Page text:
Despite holding the largest oil and gas reserves in Africa, Libya is yet to reap the benefits of this natural wealth. A ravaging civil war since 2011 has brought the oil and gas industry to a halt.
The country is, however, gradually emerging to take its place as Africa’s largest producer.
After a new administration in March 2021, Libya started welcoming investors and global players back into the country.
The country’s recoverable reserves are estimated at 43 billion barrels of oil and 1 trillion cubic meters of natural gas. It aims to return to 2011 levels of 1.6 million bpd in the long term.
The government has set an ambitious target of increasing production to 2.1 million barrels per day (bpd) by 2025.
And just in one year, the country has ramped up production from 390,000 bpd to 1.24 million bpd. This target opens up lucrative investment opportunities within the mid- and downstream in Libya.
'The oil field in Libya will see a thriving boom going forward,' stated Ramadan Boujnah, Acting Prime Minister of Libya.
At the Libya Energy & Economic Summit 2021 last month, the Libyan government and global energy players made strong pledges to get the oil and gas industry back on track.
They realise the gap in Libya’s infrastructure and have called for significant levels of investment to ensure the energy sector supports national growth.
Ahmed El Gabr, Ministerial Advisor, Ministry of Oil and Gas, said: 'We need to jumpstart facilities after several years of shutdowns. During these shutdowns the facilities naturally decay; they survive and have a longer life when they are running. We have to get every piece of equipment in running shape. This takes a lot of work, and this is what the government and all the institutions are working on now.'
Bahi Bellatache, North Africa Director, Baker Hughes, suggested starting with existing project facilities, which will be used to finance new facilities.
Global firms, including TotalEnergies, Equinor, Repsol, Eni, and ConocoPhillips, have stated their commitment to the Libyan energy industry.
Eni has invested over $10 billion to date into development and exploration projects.
Libya’s energy sector has been heavily dependent on the production of fossil fuels. However, due to its abundant natural resources, particularly solar, the north-African country has a significant potential to diversify its energy mix while adhering to global commitments to energy transition.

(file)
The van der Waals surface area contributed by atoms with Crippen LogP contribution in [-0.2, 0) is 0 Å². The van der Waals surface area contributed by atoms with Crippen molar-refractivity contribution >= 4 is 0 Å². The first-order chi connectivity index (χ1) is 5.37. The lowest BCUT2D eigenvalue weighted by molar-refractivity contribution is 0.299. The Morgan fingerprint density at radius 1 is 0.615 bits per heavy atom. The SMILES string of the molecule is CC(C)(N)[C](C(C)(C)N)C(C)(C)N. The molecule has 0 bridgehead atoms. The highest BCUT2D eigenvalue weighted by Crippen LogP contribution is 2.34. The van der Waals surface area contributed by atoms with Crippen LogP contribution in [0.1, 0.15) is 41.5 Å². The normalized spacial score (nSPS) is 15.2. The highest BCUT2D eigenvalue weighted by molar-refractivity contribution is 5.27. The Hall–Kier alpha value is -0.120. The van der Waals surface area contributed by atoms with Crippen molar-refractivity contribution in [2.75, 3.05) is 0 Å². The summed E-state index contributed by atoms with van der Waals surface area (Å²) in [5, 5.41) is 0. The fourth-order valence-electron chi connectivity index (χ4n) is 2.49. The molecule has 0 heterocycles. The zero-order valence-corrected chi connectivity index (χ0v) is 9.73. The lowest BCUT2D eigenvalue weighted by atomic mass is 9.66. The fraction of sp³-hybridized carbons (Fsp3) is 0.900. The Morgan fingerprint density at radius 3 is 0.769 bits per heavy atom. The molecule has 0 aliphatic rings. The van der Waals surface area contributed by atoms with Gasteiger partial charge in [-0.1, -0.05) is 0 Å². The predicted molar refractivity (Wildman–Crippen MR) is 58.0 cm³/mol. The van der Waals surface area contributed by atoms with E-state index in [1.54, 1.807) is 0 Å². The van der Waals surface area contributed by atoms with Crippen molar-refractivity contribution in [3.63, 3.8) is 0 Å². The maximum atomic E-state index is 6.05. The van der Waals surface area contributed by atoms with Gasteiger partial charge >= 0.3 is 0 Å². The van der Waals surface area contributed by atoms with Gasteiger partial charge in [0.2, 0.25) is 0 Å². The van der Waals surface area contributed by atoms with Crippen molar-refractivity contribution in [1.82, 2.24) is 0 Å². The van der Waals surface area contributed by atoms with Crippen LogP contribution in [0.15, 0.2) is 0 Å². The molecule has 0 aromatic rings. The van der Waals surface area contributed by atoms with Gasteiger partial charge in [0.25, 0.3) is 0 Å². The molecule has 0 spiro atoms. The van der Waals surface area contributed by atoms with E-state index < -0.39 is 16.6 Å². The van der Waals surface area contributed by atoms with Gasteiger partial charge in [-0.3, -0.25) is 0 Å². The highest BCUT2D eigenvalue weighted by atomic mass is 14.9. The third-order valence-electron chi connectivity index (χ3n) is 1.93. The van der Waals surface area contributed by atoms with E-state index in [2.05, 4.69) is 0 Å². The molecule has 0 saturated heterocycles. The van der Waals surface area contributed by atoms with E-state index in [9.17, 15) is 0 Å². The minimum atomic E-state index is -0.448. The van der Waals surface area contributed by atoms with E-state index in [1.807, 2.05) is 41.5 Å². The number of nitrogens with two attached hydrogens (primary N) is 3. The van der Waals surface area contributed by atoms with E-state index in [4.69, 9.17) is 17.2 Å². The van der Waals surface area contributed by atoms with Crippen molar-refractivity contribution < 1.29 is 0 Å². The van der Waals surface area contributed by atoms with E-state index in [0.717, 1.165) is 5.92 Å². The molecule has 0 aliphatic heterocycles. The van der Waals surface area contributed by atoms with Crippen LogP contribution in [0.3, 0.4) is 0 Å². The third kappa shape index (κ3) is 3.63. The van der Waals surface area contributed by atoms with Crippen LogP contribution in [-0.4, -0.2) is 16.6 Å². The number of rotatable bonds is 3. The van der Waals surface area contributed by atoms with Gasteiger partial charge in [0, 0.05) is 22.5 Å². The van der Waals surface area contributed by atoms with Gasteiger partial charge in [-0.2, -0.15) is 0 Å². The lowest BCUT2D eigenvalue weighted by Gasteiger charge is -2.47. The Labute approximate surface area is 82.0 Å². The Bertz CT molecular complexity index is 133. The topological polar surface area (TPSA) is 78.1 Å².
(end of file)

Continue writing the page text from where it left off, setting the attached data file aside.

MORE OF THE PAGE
Libya is committed to undertaking new projects, particularly across the solar industry and the facilitation of new power generation solutions.
In this regard, a deal was signed with TotalEnergies to provide the Libyan national electrical grid with 500 MW of solar energy, while working with the government to decrease gas flaring on all oil operations and committing to the use of renewable energy in the country’s current operational oil fields.
Eni’s Natural Resources General Director and COO, Alessandro Puliti, has meanwhile emphasised focus on natural gas and solar energy.
'Natural gas is the perfect bridge between fossil fuels and a net zero world where renewables account for most of the energy supply,' he said.
Some like Wale Ajibade, Executive Director, Sahara Group, however, expressed concern that it will be difficult to transition to renewable energies without the right investments and enabling environment.
'When we talk about green energy and renewable energy, there is a cost. How are we going to achieve the energy transition if the economies of our countries are not better?' he said.
Wanis Elruemi, Deputy GM, Eni, has a somewhat similarl view. He said oil producing countries should have a different point of view on renewables.
'Libya lags behind in production. There was no systematic exploration and production. There is lots of oil to be produced, already found, and to be found. The Libyan oil industry has to speed up and take a look back at the agreements and encourage investment in order to unlock all of this oil and gas. Renewables are advancing so fast; in 20 or 30 years we will have nothing to do with oil anymore. Libya needs to focus on hydrocarbons, and in parallel, build some renewable projects,' he stated.
Libya is also promoting its gas gathering project, which involves gathering gas from flares in the oilfields.
Mohamed Oun, Minister of Oil and Gas for the State of Libya, said it will be an added value for the market, in addition to have both environmental and commercial impacts.
In conclusion, Libya has a specific role to play as both an African oil producer and exporter. As Patrick Pouyanne, Chairman and CEO of TotalEnergies, puts it: 'Libya has the potential to be a key contributor to the international oil balance over the next decade,' noting the country’s untapped oil potential that has yet to be discovered through exploration.